ANTHONY MURRAY admits it would be ‘fantastic’ to end his time as North Wales Crusaders head coach with a trophy.
The Racecourse outfit head to Kingston Park on Sunday (5.15pm) to face Newcastle Thunder in the League One Shield final in what will be Murray’s last game in charge after he and assistant coach Alan Hadcroft announced they would be leaving the club.
Crusaders finished runners-up to unbeaten Newcastle in the Shield season but that counts for nothing this weekend according to Murray, who wants his side to bow out with another piece of silverware in the trophy cabinet, having claimed the League One Cup in 2015.
“It’s a great chance to end what has been a difficult year on a high and claim another piece of silverware for Crusaders,” said Murray, who revealed Earl Hurst is doubtful with a groin injury.
“The players have done fantastically well to reach a final and I think they deserve to add to the club’s list of trophies in recent years. It’d be a fitting way to sign off and I know for a few of the lads it will be an emotional time after the game.
“Newcastle are favourites and rightly so, their form in the Shield has been fantastic and they beat us fair and square last time out. We beat them in March but that means nothing now, it’s all about who performs on the day.
“This is cup final rugby, it is about big performances from big individuals on the day and the best side on the day, not across the season, will win.
“Newcastle have been right up there but we’ve proven we can mix it with the best teams in this division. It’s knockout rugby and the kind of match you want to be involved in.
“It’ll be mixed emotions for myself. I am sad my time at the club is coming to an end but it’s the right time to move on and hopefully Crusaders can get themselves sorted out. The board have the best interests of the club at heart.”
Crusaders qualified for the final with an 18-4 win over Gloucestershire All Golds before thrashing Oxford 37-6 last weekend, conceding just two tries in the process. Murray believes his side are showing positive signs ahead of their final clash.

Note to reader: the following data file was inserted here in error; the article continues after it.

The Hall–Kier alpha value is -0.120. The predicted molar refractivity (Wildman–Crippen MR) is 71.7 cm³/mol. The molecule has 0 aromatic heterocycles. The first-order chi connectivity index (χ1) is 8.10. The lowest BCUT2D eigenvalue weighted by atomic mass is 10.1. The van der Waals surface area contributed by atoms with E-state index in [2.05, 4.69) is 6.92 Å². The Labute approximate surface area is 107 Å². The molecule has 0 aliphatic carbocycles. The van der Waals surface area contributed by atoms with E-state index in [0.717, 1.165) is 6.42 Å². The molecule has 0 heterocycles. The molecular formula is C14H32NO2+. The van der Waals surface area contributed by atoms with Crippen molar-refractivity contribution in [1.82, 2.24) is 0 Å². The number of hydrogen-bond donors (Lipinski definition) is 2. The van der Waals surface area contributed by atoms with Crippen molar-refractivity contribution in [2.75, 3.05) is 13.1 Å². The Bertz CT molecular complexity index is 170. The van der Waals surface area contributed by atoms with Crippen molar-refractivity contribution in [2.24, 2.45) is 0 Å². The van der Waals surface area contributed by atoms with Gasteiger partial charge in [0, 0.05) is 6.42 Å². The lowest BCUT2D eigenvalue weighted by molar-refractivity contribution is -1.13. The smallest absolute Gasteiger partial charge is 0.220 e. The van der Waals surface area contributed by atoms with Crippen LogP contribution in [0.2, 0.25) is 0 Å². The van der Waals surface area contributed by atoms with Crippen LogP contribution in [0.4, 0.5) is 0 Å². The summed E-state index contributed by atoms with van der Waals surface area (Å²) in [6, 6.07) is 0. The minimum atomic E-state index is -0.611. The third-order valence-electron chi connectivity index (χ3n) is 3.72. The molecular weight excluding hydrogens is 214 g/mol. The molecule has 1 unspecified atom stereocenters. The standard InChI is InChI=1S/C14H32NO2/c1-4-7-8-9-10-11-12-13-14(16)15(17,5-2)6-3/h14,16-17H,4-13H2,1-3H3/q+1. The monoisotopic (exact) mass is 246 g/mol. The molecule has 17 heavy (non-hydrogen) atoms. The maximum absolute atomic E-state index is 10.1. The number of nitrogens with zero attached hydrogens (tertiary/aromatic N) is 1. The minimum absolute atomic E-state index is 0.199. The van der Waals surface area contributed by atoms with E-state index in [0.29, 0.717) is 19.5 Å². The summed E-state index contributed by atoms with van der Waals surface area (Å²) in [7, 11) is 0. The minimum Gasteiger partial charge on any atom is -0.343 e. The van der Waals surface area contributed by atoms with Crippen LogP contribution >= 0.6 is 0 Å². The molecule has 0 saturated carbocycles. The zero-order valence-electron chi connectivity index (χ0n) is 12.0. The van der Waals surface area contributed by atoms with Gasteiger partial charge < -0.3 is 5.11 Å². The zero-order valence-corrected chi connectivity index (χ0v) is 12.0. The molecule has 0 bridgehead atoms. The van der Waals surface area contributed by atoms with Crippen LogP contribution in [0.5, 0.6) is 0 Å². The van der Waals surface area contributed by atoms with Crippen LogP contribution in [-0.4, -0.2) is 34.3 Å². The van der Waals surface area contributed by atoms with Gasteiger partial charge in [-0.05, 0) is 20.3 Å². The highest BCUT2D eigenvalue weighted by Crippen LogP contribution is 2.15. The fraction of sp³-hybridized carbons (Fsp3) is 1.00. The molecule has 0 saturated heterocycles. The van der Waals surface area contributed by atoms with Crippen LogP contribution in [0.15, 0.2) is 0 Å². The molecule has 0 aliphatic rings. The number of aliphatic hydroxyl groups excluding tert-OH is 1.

“We looked like the Crusaders of old and I know people will say ‘you only played Oxford and Gloucester’ but in my opinion that’s disrespectful to both those sides,” he continued.
“Gloucestershire made us work very hard all game and Oxford were coming off three wins in their past four matches, and they had us on the back foot for long periods of the game. So to only concede two tries over the two matches was impressive and our defensive line was what I liked to see.
“Once we created scoring opportunities, we played some really nice rugby in hand and opened them up to score. So it was pleasing to watch but we’ll need to be at our best against Newcastle as they’ve blown sides away during the Shield.”
Murray was also keen to pay tribute to legendary second row Stephen Wild, who is retiring from rugby league after Sunday’s final.
Wild, who has been at Crusaders since 2014, played over 250 Super League matches for Wigan, Huddersfield and Salford, and has represented Great Britain against Australia and New Zealand.
“What can you say about a guy like Steve Wild, he’s an immense player and a fantastic person,” Murray added.
“He’s been a great servant to Crusaders and I know everybody connected with the club won’t have a bad word said about him.
“You don’t play over 250 Super League games or play for your country if you’re a bad bloke, and Steve is one of the best people you could ever wish to play rugby with or coach.
“I feel privileged to say I’ve coached Stephen Wild and I know everyone at Crusaders wishes him all the best for his future in or outside of the game.”
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